The Washington area is leading the nation in sprawl, with more building permits issued here from 1990 through 1997 than in any other U.S. metropolitan region, according to a report to be issued today by Harvard University's Joint Center for Housing Studies.

In its report, "State of the Nation's Housing: 1999," the Harvard center said that 330,000 building permits for homes were issued in the Washington area from 1990 to 1997, topping the 310,000 issued in the No. 2 city, Los Angeles. Atlanta was third with 303,000 permits, followed by Chicago with 276,000 permits, according to the report, which is the most comprehensive annual study of American housing trends.

The Washington area, the report showed, was issuing permits at more than twice the rate as Los Angeles: 47.4 permits for every 1,000 people, compared with the Los Angeles rate of 20.3 permits per 1,000 people.

"Sprawl is alive and well in America," said Nicolas Retsinas, director of the Harvard center. "Supply is one issue. There aren't that many houses left near cities. But the desire to have more space is another."

The nation's housing industry set records in 1998, with homeownership rates, home sales and the value of residential construction all hitting record highs, the report showed. The level of homeownership now is 66.3 percent, the highest ever in U.S. history and one of the highest in the world. The value of residential construction has gone up, with bigger and more expensive houses being built and then sold at high prices.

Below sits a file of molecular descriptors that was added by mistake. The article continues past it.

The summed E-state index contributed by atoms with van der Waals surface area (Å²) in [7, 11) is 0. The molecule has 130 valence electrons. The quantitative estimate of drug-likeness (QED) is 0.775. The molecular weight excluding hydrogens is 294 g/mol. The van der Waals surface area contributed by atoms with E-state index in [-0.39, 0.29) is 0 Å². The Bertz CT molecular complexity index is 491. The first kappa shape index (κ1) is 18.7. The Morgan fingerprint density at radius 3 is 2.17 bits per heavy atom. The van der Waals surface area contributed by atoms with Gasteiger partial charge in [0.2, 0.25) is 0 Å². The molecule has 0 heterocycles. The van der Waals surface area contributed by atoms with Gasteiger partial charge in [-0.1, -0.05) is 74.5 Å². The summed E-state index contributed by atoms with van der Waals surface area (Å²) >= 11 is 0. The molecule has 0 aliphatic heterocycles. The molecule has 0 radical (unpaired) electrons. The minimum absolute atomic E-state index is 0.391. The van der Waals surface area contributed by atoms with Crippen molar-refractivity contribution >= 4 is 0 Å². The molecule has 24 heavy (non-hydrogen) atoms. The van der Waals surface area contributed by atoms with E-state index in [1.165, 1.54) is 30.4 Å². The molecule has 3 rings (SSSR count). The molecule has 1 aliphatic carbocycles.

For the first time the study also looked at the correlation between work and housing. It cautioned that though homeownership in general is up, escalating house prices and rents mean that it's getting harder for the young and the poor to find affordable housing.

"U.S. housing policy has always been based on the premise that if you worked, you'd be able to afford a place to live," Retsinas said. The study showed, however, that in no state can a single wage-earner making $7 an hour -- the U.S. minimum wage is $5.15 an hour -- afford a two-bedroom apartment while spending only one-third of income on rent.

"It used to be that if you played by the rules, worked hard, you could afford a place to live," Retsinas said. "But even in the midst of all this prosperity, it just isn't so anymore."

Home buying by minorities is also up. The report found that minorities now account for nearly one-third of all first-time buyers across the country. But homeownership rates among minorities still lag substantially behind those of whites.

"We barely made a dent in disparities between whites and minorities," Retsinas said. "If we can't change the disparities in the good times, what does this mean for the bad times?"

Geographically, the report showed that the trend toward moving to the West and the South continued unabated. The South has a higher percentage of the nation's population than at any time since the Civil War. And more people live in the western part of the country than the East for the first time ever, the report showed.

Many of the new people living in the South and West are immigrants who tend to settle in "gateway communities," such as Miami, Los Angeles and Houston, Retsinas said.

A number of cities, including Washington and Baltimore, continued to lose population. The losses in the cities continued even as the surrounding areas gained in population.

The study also showed that for the first time since the 1970s, the pace of growth in the non-metropolitan areas of the country is approaching the growth rate of metropolitan areas, an indication that more Americans have bypassed cities altogether in their choice of where to live.